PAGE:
Ostoemalacia[edit | edit source]
Definition of Disease[edit | edit source]
Osteomalacia/ Rickets is a metabolic bone disease characterized by inadequate bone mineralization. The remodeling cycle proceeds normally through osteoid formation, but mineral calcification fails to occur. Rickets is the term used to describe the condition prior to the closing of the physis. Osteomalacia is used after physis closure.
Pathophysiology[edit | edit source]
Crystallization of minerals in osteoid requires adequate concentrations of ionized calcium and phosphate. Vitamin D influences these levels after its dihydroxylation into calcitriol (hepatic position 25 and renal position 1). When concentrations are too low crystallization does not proceed normally. Vitamin D disrupts mineralization because it normally regulates and enhances the absorbtion of calcium in the intestine. A lack of vitamin D causes plasma calcium concentrations to fall. Low plasma calcium levels stimulate parathyroid hormone (PTH). PTH raises calcium concentration but also increases renal clearance of phosphate. When phosphate decreases below a critical level, mineralization cannot proceed normally.
Genetics[edit | edit source]
Hereditary forms of osteomalacia include:
• Hypophosphatemic vitamin D resistant rickets, an X-linked, autosomal dominant disorder,
• Hypophosphatemic rickets with hypercalciuria autosomal recessive
• Vitamin D dependant rickets caused by a mutation in the renal tubular 25-hydroxyvitamin D hydrolase
Hereditary forms of vitamin D deficiency and resistance, identified in childhood, are associated with osteomalacia in adults, but these disorders are rare.
Epidemiology[edit | edit source]
Osteomalcia is rare in the United States and Western Europe. There is a growing prevalence of vitamin D deficiency in many countries, which when severe and prolonged results in hypocalcemia, secondary hyperparathyroidism, secondary hypophosphatemia, and osteomalacia. Populations at risk include:
• The homebound elderly who have little sun exposure and insufficient dietary calcium and vitamin D
• Patients with malabsorption related to gastrointestinal bypass surgery, crohns, or celiac disease
• Vegetarian diets without vitamin D supplementation
• Women who wear traditional veils or dresses that prevent sun exposure
• Patient on long term anticonvulsant therapy i.e. phenytoin and phenobarbital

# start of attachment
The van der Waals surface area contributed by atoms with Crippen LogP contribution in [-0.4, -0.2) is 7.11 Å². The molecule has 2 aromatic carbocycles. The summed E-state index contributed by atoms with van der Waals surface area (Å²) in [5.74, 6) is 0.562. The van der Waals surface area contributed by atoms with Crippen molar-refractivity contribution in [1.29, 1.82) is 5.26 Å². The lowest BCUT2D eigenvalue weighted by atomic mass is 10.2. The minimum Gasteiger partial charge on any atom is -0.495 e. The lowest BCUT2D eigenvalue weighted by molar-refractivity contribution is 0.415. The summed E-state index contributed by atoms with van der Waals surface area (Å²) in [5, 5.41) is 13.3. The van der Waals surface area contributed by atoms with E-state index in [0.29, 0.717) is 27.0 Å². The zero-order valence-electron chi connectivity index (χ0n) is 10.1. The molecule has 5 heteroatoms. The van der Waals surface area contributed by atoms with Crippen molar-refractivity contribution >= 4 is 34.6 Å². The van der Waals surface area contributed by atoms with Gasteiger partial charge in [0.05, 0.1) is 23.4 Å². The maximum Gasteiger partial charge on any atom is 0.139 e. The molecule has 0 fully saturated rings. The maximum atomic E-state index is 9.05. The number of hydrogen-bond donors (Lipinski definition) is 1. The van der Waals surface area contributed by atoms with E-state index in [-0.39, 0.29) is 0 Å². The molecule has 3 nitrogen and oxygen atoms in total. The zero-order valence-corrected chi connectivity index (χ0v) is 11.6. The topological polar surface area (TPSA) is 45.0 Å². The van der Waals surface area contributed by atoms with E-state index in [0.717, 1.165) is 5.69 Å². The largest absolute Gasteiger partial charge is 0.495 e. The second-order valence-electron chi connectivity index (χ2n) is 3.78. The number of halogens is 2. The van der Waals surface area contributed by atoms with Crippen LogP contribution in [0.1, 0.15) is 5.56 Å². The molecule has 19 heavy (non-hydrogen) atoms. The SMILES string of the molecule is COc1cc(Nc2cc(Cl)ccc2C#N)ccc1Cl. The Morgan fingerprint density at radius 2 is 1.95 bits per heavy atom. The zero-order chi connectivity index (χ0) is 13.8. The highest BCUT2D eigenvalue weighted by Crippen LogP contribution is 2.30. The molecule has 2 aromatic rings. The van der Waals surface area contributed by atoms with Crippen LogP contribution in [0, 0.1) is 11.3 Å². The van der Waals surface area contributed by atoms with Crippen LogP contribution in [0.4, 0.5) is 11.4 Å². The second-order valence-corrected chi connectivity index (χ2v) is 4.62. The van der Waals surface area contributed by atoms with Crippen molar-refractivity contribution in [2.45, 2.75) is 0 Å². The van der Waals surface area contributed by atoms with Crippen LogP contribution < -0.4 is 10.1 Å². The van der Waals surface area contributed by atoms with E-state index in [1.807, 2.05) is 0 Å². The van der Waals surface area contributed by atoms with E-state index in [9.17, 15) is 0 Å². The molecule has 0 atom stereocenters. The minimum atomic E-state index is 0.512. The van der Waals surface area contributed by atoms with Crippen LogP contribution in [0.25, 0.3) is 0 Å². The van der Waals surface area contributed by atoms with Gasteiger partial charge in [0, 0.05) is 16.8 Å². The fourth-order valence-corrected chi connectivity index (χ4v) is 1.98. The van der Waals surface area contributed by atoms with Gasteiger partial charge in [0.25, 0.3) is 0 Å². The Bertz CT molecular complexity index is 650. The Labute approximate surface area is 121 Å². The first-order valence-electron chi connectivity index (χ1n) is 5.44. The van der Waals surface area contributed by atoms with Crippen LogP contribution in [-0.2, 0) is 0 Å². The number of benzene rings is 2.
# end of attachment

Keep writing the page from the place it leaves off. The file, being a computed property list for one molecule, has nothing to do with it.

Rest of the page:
• Rifampin and glucocorticoics
• Tumor induced osteomalacia i.e. paraneoplastic syndrome of renal phosphate wasting by tumor secretion of phoshatonin
Disease described[edit | edit source]
The principle abnormality associated with Osteomalacia/ Rickets is a defect in the mineralization of the osteoid matrix. It can be definitively diagnosed by bone biopsy. The clinical syndrome associated with osteomalacia consists of pain, myopathy, and fracture.
Sign and Symptoms[edit | edit source]
• Pain, sometimes severe, in bones, particularly in the pelvis, lower back and legs. Tenderness may sometimes be felt in the shins and in other bones.
• The patient usually walks with feet rather widely separated and may appear to waddle. Deformities of the pelvis and long bones may be obvious.
• Tetany is manifested by involuntary twitching of the muscles of the face or by carpopedal spasm.
• Spontaneous fractures may be a feature. Before the deformities are clinically detectable, diagnosis may be made by X-ray examination, which will show rarefaction or decalcification of bones all over the body.
Diagnosis[edit | edit source]
• Blood and urine tests. In cases of osteomalacia caused by vitamin D deficiency or by phosphorus loss, abnormal levels of vitamin D and the minerals calcium and phosphorus are often detected.
• X-ray. Slight cracks in bones that are visible on X-rays, referred to as Looser transformation zones, are a characteristic feature of osteomalacia.
• Bone biopsy. High specificity in detecting osteomalacia, it's not often needed to make the diagnosis.
• ALP and PTH may be done to rule out renal disorders causing the problem.
Treatment[edit | edit source]
Osteomalacia is managed by treating the underlying cause. If vitamin-D deficiency is diagnosed, repletion can be accomplished with:
• Oral vitamin D, 1000 IU per day.
• Neutral phosphate salts, 500 mg four times daily.
• Long-term anticonvulsant therapy may be supplemented with 400 to 800 IU of vitamin D daily.
• Hepatobiliary disease or chronic renal failure is managed with supplemental 25(OH)D ( calcifediol) and 1,25(OH)2D ( calcitriol) (Lexicomp, 2014).
Links[edit | edit source]
Related current articles[edit | edit source]
References[edit | edit source]
Donghi, V., Di Frenna, M., Di Lascio, A., Chiumello, G., & Weber, G. (2012). Vitamin D dependent rickets, diagnostic and therapeutic difficulties: Two case reports. Journal of Pediatric Endocrinology and Metabolism, 24, 801-805. Retrieved from http://www.ncbi.nlm.nih.gov/pubmed/22145480
Hereditary hypophosphatemic rickets and tumor-induced osteomalacia. (2014). Retrieved 3/25/2014, from http://www.uptodate.com/contents/hereditary-hypophosphatemic-rickets-and-tumor-induced-osteomalacia
Lexicomp (2014). Osteomalacia and rickets (2.0.1) [Mobile application software]
McCance, K., & Heuther, S. (2014). Pathophysiology: The biological basis for disease in adults and children (7th ed.). St. Louis, MO.: Elsevier/Mosby.